TWIN FALLS, Idaho — The growth in Idaho is apparent. According to the U.S. Census Bureau, there is an estimated 1.9 million people living in the Gem State — the Magic Valley has seen numbers climb as well.
In order to keep up with southern Idaho's consistent growth, the Idaho Transportation Department (ITD) is conducting a study to evaluate transportation improvements to the Snake River Crossing that connects Jerome and Twin falls. One possibility: a new bridge.
ITD officials plan to finish this study prior to the end of 2022 so executives can consider and present the findings during the next legislative session in January 2023.
“What we’ve been looking at is over the last couple of decades is the congestion around the city of twin falls, around the snake river canyon and the Perrine bridge has been getting worse and so looking at alternatives to create another corridor potentially,” said Nathan Jerke, project manager for ITD.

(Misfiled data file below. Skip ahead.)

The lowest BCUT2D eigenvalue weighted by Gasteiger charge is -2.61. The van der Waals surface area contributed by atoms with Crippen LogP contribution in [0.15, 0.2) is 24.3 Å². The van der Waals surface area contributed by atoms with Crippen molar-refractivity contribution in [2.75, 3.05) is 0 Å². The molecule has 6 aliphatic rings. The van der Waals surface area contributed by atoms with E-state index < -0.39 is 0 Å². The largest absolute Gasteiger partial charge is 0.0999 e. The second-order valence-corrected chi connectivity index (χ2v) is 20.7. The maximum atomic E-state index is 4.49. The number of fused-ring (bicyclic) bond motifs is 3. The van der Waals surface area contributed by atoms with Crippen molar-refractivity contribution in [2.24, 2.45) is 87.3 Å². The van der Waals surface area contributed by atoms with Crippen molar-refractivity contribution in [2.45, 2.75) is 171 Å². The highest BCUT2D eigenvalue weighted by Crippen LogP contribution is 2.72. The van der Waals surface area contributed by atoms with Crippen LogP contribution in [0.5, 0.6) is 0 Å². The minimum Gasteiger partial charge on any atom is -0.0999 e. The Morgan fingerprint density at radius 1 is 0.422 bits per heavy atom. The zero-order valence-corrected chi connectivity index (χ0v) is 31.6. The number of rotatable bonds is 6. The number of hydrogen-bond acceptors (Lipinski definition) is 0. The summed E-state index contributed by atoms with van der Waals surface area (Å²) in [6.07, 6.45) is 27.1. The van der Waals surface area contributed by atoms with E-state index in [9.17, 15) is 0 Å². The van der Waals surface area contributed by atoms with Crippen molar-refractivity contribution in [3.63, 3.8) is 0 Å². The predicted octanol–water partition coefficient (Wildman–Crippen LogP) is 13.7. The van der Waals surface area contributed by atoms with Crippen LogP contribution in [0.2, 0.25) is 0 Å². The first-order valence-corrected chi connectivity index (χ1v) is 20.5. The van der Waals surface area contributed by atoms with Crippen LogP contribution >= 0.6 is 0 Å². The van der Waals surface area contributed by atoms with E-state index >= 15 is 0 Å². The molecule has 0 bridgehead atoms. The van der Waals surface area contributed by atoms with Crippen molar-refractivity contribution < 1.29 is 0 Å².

The Perrine Bridge was opened in 1976 and was the last major construction effort for a Snake River crossing in the Magic Valley and many residents have noticed major growth since then in southern Idaho.
“It just keeps getting bigger and bigger and more people keep coming. It seemed like it was kind of that kept secret for a while. Unfortunately, it's kind of out of the bag but it’s such a beautiful area,” said David Helton, owner of B.A.S.E Jump the Bridge.
Congestion and traffic issues are the two major concerns to be addressed in this study as more people commute in and out of Twin Falls than ever before.
Recently the City of Twin Falls motioned to consider a micro transit system as state law requires any city with a population of over 50,000 is required to have a public transit.
“This would be significant for this region of Idaho. We haven't seen a brand-new crossing like this since the seventies when the existing Perrine bridge was constructed,” said Jerke. “Ultimately what we want to see is how another bridge crossing will make this valley grow and be more productive into the future.”
For more information on the ITD Snake River crossing study, click here.